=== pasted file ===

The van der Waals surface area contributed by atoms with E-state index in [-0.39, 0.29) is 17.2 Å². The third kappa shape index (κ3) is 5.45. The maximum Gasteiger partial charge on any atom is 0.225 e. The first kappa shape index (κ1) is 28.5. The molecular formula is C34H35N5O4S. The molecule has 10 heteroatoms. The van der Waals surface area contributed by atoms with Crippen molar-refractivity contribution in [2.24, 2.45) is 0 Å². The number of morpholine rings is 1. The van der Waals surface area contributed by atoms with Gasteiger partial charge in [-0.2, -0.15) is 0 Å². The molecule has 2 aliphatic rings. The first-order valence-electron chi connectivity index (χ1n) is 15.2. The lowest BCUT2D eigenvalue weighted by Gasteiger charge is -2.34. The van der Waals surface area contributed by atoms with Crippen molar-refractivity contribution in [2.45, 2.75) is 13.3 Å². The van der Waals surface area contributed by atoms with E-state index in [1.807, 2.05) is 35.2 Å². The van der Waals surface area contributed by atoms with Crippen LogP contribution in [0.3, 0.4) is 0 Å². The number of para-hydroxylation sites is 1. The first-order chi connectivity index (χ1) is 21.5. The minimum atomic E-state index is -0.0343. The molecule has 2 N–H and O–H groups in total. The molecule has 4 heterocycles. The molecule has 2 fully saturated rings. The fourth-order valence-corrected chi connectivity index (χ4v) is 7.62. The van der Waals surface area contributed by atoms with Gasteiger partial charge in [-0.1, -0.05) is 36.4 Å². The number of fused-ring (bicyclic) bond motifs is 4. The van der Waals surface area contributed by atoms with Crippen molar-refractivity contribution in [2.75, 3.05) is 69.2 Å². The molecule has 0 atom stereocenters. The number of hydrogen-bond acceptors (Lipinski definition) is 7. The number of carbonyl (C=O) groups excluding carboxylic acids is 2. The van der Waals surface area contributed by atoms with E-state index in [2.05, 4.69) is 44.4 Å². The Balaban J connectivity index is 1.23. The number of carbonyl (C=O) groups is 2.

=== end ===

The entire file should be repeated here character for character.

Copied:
The van der Waals surface area contributed by atoms with E-state index in [-0.39, 0.29) is 17.2 Å². The third kappa shape index (κ3) is 5.45. The maximum Gasteiger partial charge on any atom is 0.225 e. The first kappa shape index (κ1) is 28.5. The molecular formula is C34H35N5O4S. The molecule has 10 heteroatoms. The van der Waals surface area contributed by atoms with Crippen molar-refractivity contribution in [2.24, 2.45) is 0 Å². The number of morpholine rings is 1. The van der Waals surface area contributed by atoms with Gasteiger partial charge in [-0.2, -0.15) is 0 Å². The molecule has 2 aliphatic rings. The first-order valence-electron chi connectivity index (χ1n) is 15.2. The lowest BCUT2D eigenvalue weighted by Gasteiger charge is -2.34. The van der Waals surface area contributed by atoms with Crippen molar-refractivity contribution in [2.45, 2.75) is 13.3 Å². The van der Waals surface area contributed by atoms with E-state index in [1.807, 2.05) is 35.2 Å². The van der Waals surface area contributed by atoms with Crippen LogP contribution in [0.3, 0.4) is 0 Å². The number of para-hydroxylation sites is 1. The first-order chi connectivity index (χ1) is 21.5. The minimum atomic E-state index is -0.0343. The molecule has 2 N–H and O–H groups in total. The molecule has 4 heterocycles. The molecule has 2 fully saturated rings. The fourth-order valence-corrected chi connectivity index (χ4v) is 7.62. The van der Waals surface area contributed by atoms with Gasteiger partial charge in [-0.1, -0.05) is 36.4 Å². The number of fused-ring (bicyclic) bond motifs is 4. The van der Waals surface area contributed by atoms with Crippen molar-refractivity contribution in [2.75, 3.05) is 69.2 Å². The molecule has 0 atom stereocenters. The number of hydrogen-bond acceptors (Lipinski definition) is 7. The number of carbonyl (C=O) groups excluding carboxylic acids is 2. The van der Waals surface area contributed by atoms with E-state index in [2.05, 4.69) is 44.4 Å². The Balaban J connectivity index is 1.23. The number of carbonyl (C=O) groups is 2.